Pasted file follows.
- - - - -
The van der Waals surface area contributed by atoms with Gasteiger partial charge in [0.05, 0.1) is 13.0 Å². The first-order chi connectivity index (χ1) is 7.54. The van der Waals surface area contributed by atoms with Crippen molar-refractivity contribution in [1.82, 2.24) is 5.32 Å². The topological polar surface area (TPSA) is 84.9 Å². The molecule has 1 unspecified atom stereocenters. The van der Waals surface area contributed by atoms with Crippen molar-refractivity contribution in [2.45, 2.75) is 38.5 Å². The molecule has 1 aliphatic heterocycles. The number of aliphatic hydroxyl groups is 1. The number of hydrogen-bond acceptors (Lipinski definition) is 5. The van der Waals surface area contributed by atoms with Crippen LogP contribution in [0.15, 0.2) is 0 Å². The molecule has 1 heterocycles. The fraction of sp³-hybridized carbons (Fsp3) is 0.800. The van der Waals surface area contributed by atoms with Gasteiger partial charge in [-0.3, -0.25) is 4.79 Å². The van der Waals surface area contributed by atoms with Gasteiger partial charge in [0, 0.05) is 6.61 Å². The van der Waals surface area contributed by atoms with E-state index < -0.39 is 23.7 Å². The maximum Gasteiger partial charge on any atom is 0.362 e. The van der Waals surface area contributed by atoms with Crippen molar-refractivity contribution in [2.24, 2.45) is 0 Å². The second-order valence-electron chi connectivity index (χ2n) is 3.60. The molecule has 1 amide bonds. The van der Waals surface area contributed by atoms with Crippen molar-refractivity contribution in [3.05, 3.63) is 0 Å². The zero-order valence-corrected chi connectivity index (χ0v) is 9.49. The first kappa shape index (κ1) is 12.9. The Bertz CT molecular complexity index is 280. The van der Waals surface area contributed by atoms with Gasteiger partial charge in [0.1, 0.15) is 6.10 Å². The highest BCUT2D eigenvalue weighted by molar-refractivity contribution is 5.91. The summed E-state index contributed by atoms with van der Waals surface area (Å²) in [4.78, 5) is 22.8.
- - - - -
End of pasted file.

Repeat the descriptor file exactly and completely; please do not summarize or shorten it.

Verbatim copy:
The van der Waals surface area contributed by atoms with Gasteiger partial charge in [0.05, 0.1) is 13.0 Å². The first-order chi connectivity index (χ1) is 7.54. The van der Waals surface area contributed by atoms with Crippen molar-refractivity contribution in [1.82, 2.24) is 5.32 Å². The topological polar surface area (TPSA) is 84.9 Å². The molecule has 1 unspecified atom stereocenters. The van der Waals surface area contributed by atoms with Crippen molar-refractivity contribution in [2.45, 2.75) is 38.5 Å². The molecule has 1 aliphatic heterocycles. The number of aliphatic hydroxyl groups is 1. The number of hydrogen-bond acceptors (Lipinski definition) is 5. The van der Waals surface area contributed by atoms with Crippen LogP contribution in [0.15, 0.2) is 0 Å². The molecule has 1 heterocycles. The fraction of sp³-hybridized carbons (Fsp3) is 0.800. The van der Waals surface area contributed by atoms with Gasteiger partial charge in [-0.3, -0.25) is 4.79 Å². The van der Waals surface area contributed by atoms with Gasteiger partial charge in [0, 0.05) is 6.61 Å². The van der Waals surface area contributed by atoms with E-state index < -0.39 is 23.7 Å². The maximum Gasteiger partial charge on any atom is 0.362 e. The van der Waals surface area contributed by atoms with Crippen molar-refractivity contribution in [2.24, 2.45) is 0 Å². The second-order valence-electron chi connectivity index (χ2n) is 3.60. The molecule has 1 amide bonds. The van der Waals surface area contributed by atoms with Crippen molar-refractivity contribution in [3.05, 3.63) is 0 Å². The zero-order valence-corrected chi connectivity index (χ0v) is 9.49. The first kappa shape index (κ1) is 12.9. The Bertz CT molecular complexity index is 280. The van der Waals surface area contributed by atoms with Gasteiger partial charge in [0.1, 0.15) is 6.10 Å². The highest BCUT2D eigenvalue weighted by molar-refractivity contribution is 5.91. The summed E-state index contributed by atoms with van der Waals surface area (Å²) in [4.78, 5) is 22.8.